The Journal  

10 March 2006

Buenos Aires

Author: Jeremiah

Photographer: Holly


Buenos Aires

March 2-6

We entered Buenos Aires in the fading light of late evening, the sprawling cosmopolitan capital revealing itself to us through the windows of a microbus taxi. Buenos Aires was the first capital city of our trip that we didn't ride in on our motorcycle, the Guzzi safely packed for shipping twenty miles south at Ezeiza airport.

We found an affordable hotel in the downtown area to put us close to the sights we wanted to see in our short stay. Our guidebook described the Argentinean capital as having a European atmosphere, but the feeling Buenos Aires gave was closer to replicated feeling given by a travel poster. On the main north-south Avenida Colon stood the Obelisco, a Washington Monument look-alike. The copper domed House of Congress was also modeled on its American counterpart.

The Plaza San Martin, just down the street from our hotel, held the Torre Monumental, a replica of London 's Big Ben. The tower's name was one of the many reminders of the Argentinean defeat at the hands of the British during the Falklands conflict. The plaque by the entrance noted that it had once been called “Torre Inglesias” before being angrily renamed.


The Plaza Libertador General San Martin in Buenos Aires .


The Torre de los Ingleses or English Tower gave a 360 degree view of the city free of charge.


A girl squints against the setting sun on the tower.


The view from the tower offered a closer look at some of the skyscrapers to the visitors.

Buenos Aires was no different than anywhere else we stayed in Argentina , the bargain travel deal that many had claimed being hard to find. Our hotel was $15 more than our guidebook claimed it should be and other prices were also markedly higher than we had been led to expect. Maybe the country's economy is on the rebound.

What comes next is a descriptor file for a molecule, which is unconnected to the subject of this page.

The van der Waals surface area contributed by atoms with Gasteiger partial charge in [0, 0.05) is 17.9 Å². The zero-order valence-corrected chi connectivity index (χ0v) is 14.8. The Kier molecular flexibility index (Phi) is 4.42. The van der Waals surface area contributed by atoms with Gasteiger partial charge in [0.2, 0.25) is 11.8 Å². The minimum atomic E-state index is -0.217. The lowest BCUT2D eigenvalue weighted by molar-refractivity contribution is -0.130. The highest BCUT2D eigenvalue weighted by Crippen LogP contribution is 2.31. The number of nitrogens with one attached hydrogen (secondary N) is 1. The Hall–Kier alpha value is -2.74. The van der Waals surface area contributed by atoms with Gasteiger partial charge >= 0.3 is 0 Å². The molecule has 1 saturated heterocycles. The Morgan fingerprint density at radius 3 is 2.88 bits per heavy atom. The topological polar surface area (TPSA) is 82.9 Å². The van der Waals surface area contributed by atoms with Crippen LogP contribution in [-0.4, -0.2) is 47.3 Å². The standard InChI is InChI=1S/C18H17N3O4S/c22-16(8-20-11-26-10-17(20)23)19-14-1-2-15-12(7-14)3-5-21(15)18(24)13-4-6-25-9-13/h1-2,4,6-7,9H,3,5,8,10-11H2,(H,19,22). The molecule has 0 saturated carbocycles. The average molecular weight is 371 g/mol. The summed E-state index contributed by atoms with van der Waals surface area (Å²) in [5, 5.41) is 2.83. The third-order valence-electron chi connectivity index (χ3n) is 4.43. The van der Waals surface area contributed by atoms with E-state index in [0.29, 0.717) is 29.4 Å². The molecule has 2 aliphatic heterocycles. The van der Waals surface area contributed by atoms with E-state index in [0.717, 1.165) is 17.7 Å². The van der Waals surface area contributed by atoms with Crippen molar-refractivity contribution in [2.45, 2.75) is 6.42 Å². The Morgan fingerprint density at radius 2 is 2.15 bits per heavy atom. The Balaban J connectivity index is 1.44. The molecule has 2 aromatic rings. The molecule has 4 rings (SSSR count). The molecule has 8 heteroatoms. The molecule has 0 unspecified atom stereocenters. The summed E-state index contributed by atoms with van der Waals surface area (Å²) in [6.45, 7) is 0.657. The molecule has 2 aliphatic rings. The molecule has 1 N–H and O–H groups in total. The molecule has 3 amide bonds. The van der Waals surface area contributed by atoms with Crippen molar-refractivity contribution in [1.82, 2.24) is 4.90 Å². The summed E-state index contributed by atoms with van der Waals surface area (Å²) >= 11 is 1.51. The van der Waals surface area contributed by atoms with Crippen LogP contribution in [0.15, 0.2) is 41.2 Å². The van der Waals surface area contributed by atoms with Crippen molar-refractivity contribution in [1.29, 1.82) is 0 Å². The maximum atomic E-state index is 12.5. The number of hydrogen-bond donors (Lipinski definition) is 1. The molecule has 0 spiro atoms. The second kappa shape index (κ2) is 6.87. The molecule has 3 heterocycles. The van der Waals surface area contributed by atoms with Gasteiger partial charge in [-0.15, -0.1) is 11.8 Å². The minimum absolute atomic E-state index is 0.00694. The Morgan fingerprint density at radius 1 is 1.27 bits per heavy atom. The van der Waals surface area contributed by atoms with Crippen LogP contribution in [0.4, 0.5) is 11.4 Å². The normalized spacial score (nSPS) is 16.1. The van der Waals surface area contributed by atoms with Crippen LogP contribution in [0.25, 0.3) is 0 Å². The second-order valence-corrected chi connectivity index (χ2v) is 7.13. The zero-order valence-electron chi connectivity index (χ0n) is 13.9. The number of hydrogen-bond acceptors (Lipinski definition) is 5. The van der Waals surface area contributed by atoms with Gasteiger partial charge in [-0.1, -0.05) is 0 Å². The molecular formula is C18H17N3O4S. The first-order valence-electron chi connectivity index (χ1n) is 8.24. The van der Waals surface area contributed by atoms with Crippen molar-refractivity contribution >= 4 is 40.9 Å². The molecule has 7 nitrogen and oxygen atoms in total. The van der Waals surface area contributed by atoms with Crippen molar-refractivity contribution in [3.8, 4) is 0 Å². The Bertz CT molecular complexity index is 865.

Our search for food led us to discover what is maybe one of the few deals left in the country, the “tenedor libre.” These “free fork” restaurants were all you could eat buffets, their vast quantities of food usually giving Holly plenty of meatless options. A full meal, including drink and desert would only set us back $4.50 per person.

Like Santiago , our lack of a motorcycle forced us to discover the wonders of the Buenos Aires public transportation system. Like the Chilean capital, the subway system was limited, but cheap, some cars antiquated wood seats and glass windows that gave an odor that Holly described as smelling “like an old museum.”


The subway cars were old and had wooden seats inside and doors that had to be opened manually.

We only spent three days in Buenos Aires and that little bit of time was filled with efforts related to shipping the motorcycle and catching up on our journals. When we left we still left we felt we had not quite discovered the true Buenos Aires .


Fresh fruit stands offered an array of colors and choices.


Buenos Aires lies at the mouth of a river that drains into the Atlantic Ocean , so the water was a muddy brown color, but was crowded with fishermen and boats.



All photographs © Holly Marcus / Page design by Robin Marcus